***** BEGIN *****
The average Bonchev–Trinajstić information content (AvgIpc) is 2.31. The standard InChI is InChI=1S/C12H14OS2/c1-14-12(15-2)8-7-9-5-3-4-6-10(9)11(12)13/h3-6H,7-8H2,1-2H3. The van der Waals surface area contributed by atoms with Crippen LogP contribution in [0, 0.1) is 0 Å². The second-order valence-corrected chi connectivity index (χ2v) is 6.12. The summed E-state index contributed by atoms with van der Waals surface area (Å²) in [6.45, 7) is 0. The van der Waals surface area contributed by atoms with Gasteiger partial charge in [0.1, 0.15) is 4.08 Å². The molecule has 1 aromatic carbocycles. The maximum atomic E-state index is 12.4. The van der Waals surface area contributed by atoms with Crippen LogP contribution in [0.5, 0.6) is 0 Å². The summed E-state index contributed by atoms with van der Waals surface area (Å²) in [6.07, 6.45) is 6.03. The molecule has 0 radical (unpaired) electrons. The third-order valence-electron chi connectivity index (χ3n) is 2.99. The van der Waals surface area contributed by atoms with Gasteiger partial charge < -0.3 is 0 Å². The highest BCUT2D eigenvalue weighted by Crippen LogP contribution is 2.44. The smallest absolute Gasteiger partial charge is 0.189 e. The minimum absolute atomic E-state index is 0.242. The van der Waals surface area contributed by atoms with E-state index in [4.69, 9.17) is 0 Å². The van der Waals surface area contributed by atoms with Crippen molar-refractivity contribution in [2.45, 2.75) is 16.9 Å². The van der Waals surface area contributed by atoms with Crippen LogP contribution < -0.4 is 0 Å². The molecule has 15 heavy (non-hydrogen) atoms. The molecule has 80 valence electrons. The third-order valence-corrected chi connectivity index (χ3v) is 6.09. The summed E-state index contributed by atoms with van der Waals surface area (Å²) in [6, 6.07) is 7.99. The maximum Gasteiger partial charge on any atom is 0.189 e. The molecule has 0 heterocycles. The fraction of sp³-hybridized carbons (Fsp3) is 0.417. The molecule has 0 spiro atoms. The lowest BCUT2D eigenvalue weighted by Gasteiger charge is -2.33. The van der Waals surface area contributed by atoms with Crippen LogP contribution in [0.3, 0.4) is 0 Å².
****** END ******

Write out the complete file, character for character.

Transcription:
The average Bonchev–Trinajstić information content (AvgIpc) is 2.31. The standard InChI is InChI=1S/C12H14OS2/c1-14-12(15-2)8-7-9-5-3-4-6-10(9)11(12)13/h3-6H,7-8H2,1-2H3. The van der Waals surface area contributed by atoms with Crippen LogP contribution in [0, 0.1) is 0 Å². The second-order valence-corrected chi connectivity index (χ2v) is 6.12. The summed E-state index contributed by atoms with van der Waals surface area (Å²) in [6.45, 7) is 0. The van der Waals surface area contributed by atoms with Gasteiger partial charge in [0.1, 0.15) is 4.08 Å². The molecule has 1 aromatic carbocycles. The maximum atomic E-state index is 12.4. The van der Waals surface area contributed by atoms with Crippen LogP contribution in [0.5, 0.6) is 0 Å². The summed E-state index contributed by atoms with van der Waals surface area (Å²) in [6.07, 6.45) is 6.03. The molecule has 0 radical (unpaired) electrons. The third-order valence-electron chi connectivity index (χ3n) is 2.99. The van der Waals surface area contributed by atoms with Gasteiger partial charge < -0.3 is 0 Å². The highest BCUT2D eigenvalue weighted by Crippen LogP contribution is 2.44. The smallest absolute Gasteiger partial charge is 0.189 e. The minimum absolute atomic E-state index is 0.242. The van der Waals surface area contributed by atoms with E-state index in [4.69, 9.17) is 0 Å². The van der Waals surface area contributed by atoms with Crippen molar-refractivity contribution in [2.45, 2.75) is 16.9 Å². The van der Waals surface area contributed by atoms with Crippen LogP contribution < -0.4 is 0 Å². The molecule has 15 heavy (non-hydrogen) atoms. The molecule has 80 valence electrons. The third-order valence-corrected chi connectivity index (χ3v) is 6.09. The summed E-state index contributed by atoms with van der Waals surface area (Å²) in [6, 6.07) is 7.99. The maximum Gasteiger partial charge on any atom is 0.189 e. The molecule has 0 heterocycles. The fraction of sp³-hybridized carbons (Fsp3) is 0.417. The molecule has 0 spiro atoms. The lowest BCUT2D eigenvalue weighted by Gasteiger charge is -2.33. The van der Waals surface area contributed by atoms with Crippen LogP contribution in [0.3, 0.4) is 0 Å².